The arducopter tuning guide.


This guide was written at the time of the release of Arducopter 2.8.1 FW. It is a compilation of everything I have gathered from the experts in the field of flight controller tuning. It will help give you an understanding of how to tune any rotor based flight controller, but its specific to Arducopter and this firmware release.

I will update this as necessary, or if you can convince me any of it is incorrect just post below and I’ll update this text.

There is a summary/quick reference at the bottom, so once you’ve read this rather rambling explanation you won’t have to again, other than to check details :D


The background

Tuning your flight controller is essential for a perfect flight. Even a fully stock frame will fly better if you tune. The default params will be close, but your battery or motors might be performing differently, your air maybe ‘thinner’ compared to the developer that last published the default params, so you should tune.

What we are trying to achieve is control. We start to accomplish this by modifying the amount of P, I and D in our control loops. All three react to our stick inputs and the errors created by measurements from our sensors, and all three will help us fly better. If we do not have enough of any of the params the copter will not feel like it’s under control, it will wander about, not resist wind and be hard to fly. Too much of any of the params and the copter will seem to have a mind of its own. It will over-react. At best you will see it oscillate, very fast, not so fast or somewhere in between, depending on which parameter has been overclocked. At worst it will simple flip over on take-off or be very unpredictable in flight.

We need to find a balance. You can tune each param up individually, but one will have an effect on another. Therefore we must tune one, then another, then go back and see if we can retune the first one again, this is the balance.

And this is where we adjust those parameters – Mission planner config page:


Before you start:

  1. Charge all of your batteries, you are going to need them.
  2. Check you are using compatible ESC’s, motors etc, some combinations cause problems.
  3. Balance all of your props (in-situ preferably – adding bits of tape or nail varnish to one side of the prop until the motor and prop don’t shake at all under throttle.
  4. Do all the other sensible things like check everything over and calibrate your ESC’s , radio compass etc.
  5. Set your copter up as you will normally be flying it. If you tune it then add or remove weight, or change the CoG, you will have to tune it again. Use your normal flight batteries, a 4s tune will be different to a 3S tune. If you don’t want to risk your expensive camera, just substitute its mass with something less valuable, like a bean bag or kids toy.
  6. Be prepared to have the chopper in your hand if possible and throttled up (so gloves on, maybe a full face motorbike helmet – that sort of thing, this way you be able to tune quickly and accurately. If you simply can’t hold it in your hand, or a simple jig such as you will see in the videos below – i.e. it’s a gas heli copter/ mad octo then you will just have to do it the long way round – in flight. But read this guide anyway it will speed you right up! (PS helis are not currently supported in 2.8.1, watch this space.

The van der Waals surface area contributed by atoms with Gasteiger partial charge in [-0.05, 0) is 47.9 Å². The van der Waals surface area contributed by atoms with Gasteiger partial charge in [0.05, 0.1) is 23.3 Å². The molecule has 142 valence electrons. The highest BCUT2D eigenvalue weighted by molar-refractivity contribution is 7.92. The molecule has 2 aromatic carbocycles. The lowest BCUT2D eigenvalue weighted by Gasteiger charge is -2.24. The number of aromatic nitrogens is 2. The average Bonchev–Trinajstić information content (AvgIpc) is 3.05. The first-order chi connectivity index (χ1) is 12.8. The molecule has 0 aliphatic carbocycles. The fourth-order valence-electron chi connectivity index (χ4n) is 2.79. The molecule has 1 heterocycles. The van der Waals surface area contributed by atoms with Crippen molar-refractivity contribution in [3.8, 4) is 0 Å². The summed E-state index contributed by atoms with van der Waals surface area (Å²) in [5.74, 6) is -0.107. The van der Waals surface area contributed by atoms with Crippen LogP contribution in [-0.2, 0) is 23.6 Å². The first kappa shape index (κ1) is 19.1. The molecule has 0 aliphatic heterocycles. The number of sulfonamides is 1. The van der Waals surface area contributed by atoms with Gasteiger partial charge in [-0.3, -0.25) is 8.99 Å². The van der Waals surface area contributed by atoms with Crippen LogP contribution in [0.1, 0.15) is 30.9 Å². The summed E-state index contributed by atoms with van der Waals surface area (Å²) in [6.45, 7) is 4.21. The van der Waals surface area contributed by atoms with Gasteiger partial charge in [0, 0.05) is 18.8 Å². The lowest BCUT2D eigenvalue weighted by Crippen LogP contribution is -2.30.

So let’s start tuning

Everything you read below will be demonstrated in the tuning video further down, so you know what to look for, and at the bottom is a summary for quick reference. I think, however, it’s important to include as much information here as possible as anyone starting into this hobby will often find this process to be a bit of a black art.

I’ve found the quickest way to tune the arducopter is to start with rate_D, (but you simply can’t do this unless you can hold your beast in hand or in a jig as the copter won’t fly without any rate_P or I) so a more universal way to start, and actually a more informative way is to start with rate_P.

Since this is about learning for everyone, let’s do it that way. I’ll give a brief low-down on the ‘rate_D’ tune (or Dave C tune, as it’s become known) ‘ later. (BTW, that’s very flattering but I’m only relaying info from the real experts, but hey, if I’m gonna be famous, why not for doing something I love  :)) Anyway....


STEP ONE - Tuning rate_P

  1. Put your copter in ACRO mode,
  2. Turn rate_D and rate_I to ZERO.
  3. Set your stab_P to about ZERO, or if you decide to avoid the jig/hand tune and go for immediate in-flight tune set it to about 3.0 as the code is currently using the stab param in acro mode), a true acro mode would not use the stab_P parameter.
  4. Set a range of rate_P you would like to work with. I’d advise 0.050 or lower to 0.225 the first time you do this as, although you are unlikely to end up near either extreme, you will see what happens at, and beyond, the limits.  You will be able to reduce this range as you become more familiar with tuning.
  5. If you know how to do it, set a pot on your transmitter as channel 6 and use mission planner to set your limits, if you have telemetry this is a joy, if not you are going to be plugging and unplugging your usb quite a bit, it’s not that bad though, and defo worth it.
  6. OK, time to go, hold copter in hand above head, or place in jig. Throttle up to about hovering point. Wiggle your roll and pitch sticks. With rate_P about 0.075 (unless you have a monster powerful chopper) it will react slowly to your sticks, it will feel relaxed, lazy. If you tried to fly this you’d be chasing it about with your sticks, you’d probably crash if it was nose in, if you know what I mean.